Some jobs suck. They just do. Your manager is a jerk, the work isn’t fulfilling. I’ve been there. That’s not one of those “yeah, I’ve been there.” I’ve ACTUALLY been there. I’ve been a cog in the wheel of the industrial complex, spinning freely and ineffectually through space. I’ve had jobs where there’s been NO clear business plan other than “we should sell things and make money” and even worse, I’ve worked for the government where they don’t actually sell things AND they don’t make money. But there’s something that I’ve done at every single job I’ve ever had that has made the difference in my ability to show up and do the work every day; own something.

One of the least rewarding jobs I’ve ever had was with a large national stationary supply company. Let’s call them… Staples. Here’s the thing. I worked with people that I liked, FOR people that I liked, selling things I liked, but it was still just a boring job. Why? In businesses like this, you really feel like all parts are interchangeable. You feel as though if you just died one day, the big issue would be finding the right sized red shirt for your replacement. It’s not a job that resonates with the entrepreneurial spirit. Unless you make it resonate with the entrepreneurial spirit.

One day I went to my boss and said, “I want to try something.” Our “overstock”, the section above the shelves where we keep all the extra stock were always very loosely organized. I asked to create a much more strict and specific system that would eliminate situations where you lost a sale because you couldn’t find a product. My manager said sure because honestly, I don’t think he cared and he probably knew that I wouldn’t shut up about it if he didn’t and so that’s what I did. Next up, I asked if each member of the computer department could be given a specific section of the department that was their job to REALLY know and care for. We’d clean our section and KNOW our section, inside and out. I asked for software and in the first month that I “took over” software, we saw a significant 55% increase in software sales.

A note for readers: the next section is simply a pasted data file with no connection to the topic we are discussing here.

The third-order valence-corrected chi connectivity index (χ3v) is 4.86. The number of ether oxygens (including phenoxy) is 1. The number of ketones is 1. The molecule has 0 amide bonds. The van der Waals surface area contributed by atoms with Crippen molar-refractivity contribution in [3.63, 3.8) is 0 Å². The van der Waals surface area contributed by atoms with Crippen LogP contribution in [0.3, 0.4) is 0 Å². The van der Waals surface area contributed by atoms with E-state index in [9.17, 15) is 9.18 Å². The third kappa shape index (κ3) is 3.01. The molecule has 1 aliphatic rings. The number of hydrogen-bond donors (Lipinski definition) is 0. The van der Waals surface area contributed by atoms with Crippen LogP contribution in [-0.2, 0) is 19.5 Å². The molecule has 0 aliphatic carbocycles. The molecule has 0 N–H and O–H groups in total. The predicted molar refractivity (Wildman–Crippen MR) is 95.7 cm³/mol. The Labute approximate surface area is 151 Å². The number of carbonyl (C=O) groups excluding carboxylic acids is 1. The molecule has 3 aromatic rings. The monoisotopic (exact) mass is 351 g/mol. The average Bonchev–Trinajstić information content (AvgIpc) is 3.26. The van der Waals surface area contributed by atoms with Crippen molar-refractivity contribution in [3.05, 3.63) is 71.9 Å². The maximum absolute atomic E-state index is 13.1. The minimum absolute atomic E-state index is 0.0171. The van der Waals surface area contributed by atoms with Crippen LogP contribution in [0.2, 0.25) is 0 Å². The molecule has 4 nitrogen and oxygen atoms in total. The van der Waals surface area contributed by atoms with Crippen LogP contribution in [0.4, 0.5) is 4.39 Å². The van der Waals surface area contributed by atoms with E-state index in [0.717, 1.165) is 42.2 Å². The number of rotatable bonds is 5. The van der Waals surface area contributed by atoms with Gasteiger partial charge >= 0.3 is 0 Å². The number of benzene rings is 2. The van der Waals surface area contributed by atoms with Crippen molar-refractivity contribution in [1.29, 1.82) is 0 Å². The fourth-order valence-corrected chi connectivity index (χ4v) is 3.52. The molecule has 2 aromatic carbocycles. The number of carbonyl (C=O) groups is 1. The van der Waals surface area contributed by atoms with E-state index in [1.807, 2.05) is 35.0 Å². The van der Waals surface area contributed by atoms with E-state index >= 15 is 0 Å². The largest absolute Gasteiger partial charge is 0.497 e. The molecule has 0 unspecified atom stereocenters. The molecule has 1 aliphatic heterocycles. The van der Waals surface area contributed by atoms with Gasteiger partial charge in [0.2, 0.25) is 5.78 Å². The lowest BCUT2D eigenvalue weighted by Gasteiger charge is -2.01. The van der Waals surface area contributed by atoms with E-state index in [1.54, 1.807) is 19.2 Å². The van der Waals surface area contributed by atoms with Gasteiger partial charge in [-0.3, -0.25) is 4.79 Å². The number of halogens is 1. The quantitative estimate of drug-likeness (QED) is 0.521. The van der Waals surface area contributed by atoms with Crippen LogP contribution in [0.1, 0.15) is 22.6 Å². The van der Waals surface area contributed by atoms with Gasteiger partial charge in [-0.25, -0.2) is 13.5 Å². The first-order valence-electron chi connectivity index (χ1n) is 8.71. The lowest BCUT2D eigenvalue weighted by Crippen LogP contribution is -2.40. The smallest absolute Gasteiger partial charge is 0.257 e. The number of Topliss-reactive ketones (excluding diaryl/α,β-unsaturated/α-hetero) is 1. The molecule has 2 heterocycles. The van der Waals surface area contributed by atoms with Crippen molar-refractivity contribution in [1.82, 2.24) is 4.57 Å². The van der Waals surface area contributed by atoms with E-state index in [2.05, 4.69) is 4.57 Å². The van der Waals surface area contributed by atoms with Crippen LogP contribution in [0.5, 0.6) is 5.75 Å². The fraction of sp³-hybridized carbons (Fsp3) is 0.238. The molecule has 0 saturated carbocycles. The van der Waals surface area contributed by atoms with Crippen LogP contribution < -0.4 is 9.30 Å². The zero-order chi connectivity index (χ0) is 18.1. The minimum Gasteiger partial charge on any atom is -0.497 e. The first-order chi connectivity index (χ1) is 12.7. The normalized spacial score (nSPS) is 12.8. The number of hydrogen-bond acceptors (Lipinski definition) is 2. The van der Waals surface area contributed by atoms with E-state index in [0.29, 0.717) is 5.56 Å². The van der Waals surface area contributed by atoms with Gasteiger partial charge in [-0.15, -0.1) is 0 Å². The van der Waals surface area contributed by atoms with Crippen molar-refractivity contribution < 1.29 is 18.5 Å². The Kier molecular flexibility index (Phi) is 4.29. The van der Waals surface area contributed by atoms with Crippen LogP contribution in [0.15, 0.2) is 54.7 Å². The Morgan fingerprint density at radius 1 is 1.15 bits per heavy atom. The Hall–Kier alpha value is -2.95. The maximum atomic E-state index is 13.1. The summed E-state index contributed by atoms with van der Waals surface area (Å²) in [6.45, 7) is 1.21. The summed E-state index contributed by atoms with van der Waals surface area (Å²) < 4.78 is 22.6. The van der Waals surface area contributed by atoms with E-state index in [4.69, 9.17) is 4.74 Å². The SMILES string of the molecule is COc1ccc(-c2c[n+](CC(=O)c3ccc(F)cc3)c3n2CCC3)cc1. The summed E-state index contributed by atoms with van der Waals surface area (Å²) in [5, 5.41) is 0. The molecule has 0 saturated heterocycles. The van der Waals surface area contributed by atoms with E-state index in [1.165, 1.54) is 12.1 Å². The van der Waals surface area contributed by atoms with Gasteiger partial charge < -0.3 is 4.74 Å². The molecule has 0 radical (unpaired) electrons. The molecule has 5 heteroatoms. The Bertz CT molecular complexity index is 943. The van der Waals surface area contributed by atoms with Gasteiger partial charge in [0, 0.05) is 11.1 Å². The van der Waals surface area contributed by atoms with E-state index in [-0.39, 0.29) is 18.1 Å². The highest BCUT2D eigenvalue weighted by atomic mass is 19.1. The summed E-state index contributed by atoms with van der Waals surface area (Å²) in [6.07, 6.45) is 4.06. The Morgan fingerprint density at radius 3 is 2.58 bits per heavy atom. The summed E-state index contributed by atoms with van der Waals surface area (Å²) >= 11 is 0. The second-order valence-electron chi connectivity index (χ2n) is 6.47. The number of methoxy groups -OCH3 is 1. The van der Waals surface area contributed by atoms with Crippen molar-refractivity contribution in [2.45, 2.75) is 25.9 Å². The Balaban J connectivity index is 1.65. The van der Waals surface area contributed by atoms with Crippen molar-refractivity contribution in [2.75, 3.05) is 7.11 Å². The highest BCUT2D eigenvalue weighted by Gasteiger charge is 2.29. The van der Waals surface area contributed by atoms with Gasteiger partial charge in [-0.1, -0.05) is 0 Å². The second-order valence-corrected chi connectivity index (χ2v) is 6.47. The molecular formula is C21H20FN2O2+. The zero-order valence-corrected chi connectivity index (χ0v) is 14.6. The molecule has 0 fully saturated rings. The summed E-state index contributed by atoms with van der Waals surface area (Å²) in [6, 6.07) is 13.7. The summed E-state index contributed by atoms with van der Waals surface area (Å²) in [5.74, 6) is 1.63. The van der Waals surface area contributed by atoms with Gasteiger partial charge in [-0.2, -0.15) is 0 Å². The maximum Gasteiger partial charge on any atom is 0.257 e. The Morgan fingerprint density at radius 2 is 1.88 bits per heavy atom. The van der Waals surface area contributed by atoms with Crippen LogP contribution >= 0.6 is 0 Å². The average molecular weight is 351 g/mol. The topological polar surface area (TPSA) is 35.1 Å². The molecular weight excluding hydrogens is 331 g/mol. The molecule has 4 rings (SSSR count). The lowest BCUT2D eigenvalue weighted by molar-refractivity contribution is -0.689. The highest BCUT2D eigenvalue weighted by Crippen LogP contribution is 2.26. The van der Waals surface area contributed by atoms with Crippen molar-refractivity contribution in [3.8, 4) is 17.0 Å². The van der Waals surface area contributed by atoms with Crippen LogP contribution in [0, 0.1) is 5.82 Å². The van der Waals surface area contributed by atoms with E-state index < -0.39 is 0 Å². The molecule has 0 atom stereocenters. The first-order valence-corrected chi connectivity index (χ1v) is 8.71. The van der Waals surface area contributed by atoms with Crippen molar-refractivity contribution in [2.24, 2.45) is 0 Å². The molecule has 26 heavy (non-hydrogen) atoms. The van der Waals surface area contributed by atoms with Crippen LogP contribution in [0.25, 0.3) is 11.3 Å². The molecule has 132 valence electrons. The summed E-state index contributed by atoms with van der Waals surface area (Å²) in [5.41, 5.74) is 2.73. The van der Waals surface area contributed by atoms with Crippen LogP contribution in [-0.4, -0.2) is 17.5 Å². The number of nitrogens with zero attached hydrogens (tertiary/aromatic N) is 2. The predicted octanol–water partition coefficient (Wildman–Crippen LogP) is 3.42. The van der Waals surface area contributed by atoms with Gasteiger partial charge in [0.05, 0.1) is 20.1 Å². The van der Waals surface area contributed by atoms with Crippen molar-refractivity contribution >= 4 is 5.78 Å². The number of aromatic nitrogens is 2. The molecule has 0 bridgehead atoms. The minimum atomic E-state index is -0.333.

The point is not that I’m incredible at selling software. The point is that people are good at things if they feel important and valued. I became great at selling software because that was MINE. It was MY thing. It was MY department. The problem is that many companies don’t really seem to care about how engaged you are. So I guess you’re out of luck…

OR you could decide to take ownership yourself. Most people just plug away, head down. Occasionally, they might suggest something but if they meet any resistance whatsoever, they just fold onto themselves and give up. Don’t. If you want to own something, DO IT. Go to your boss. Tell them you have a better way to do something and you want to own it. Your boss cares about two things. One of these things makes sense. Can you do this work without sacrificing your work? If you’re already dissatisfied with your job, there’s a good chance that you’re not being used enough and as such, you’ll be fine. If you’re REALLY overworked, then anything you come up with is likely going to streamline tasks and activities to help you manage your work, and so the answer is that you’re probably still fine. But it’s that other question that will surprise you.

The other question that your boss is going to ask, and the one they care about even more than that other one, is, “am I going to have to lift a finger to help with this.” Your boss probably fits into one of two categories. They’re either lazy or overworked. Most bosses are, until you get to a certain level. They either have task after task heaped onto them until they are crushed under the weight of it all or they’re lazy and they’re trying to avoid work at all cost. In either case, their primary concern is “am I going to have to do something.” Start by assuring them that they will never have to deal with this. This is YOUR task, not theirs. This is YOUR baby.

Take ownership of things that you see around you that could be done better. Does your company have terrible website copy? Offer to write better. Is your company’s social media presence embarrassing? Own it. Make it better. Do employees have no idea what to do when they start with your company? Offer to create an onboarding and orientation process. YOU KNOW your company’s pain points. YOU KNOW what they are terrible at. You have two choices. You can either plug along, hating every moment of your job OR you can decide that YOU are going to be the one to change things. It is actually, literally up to you.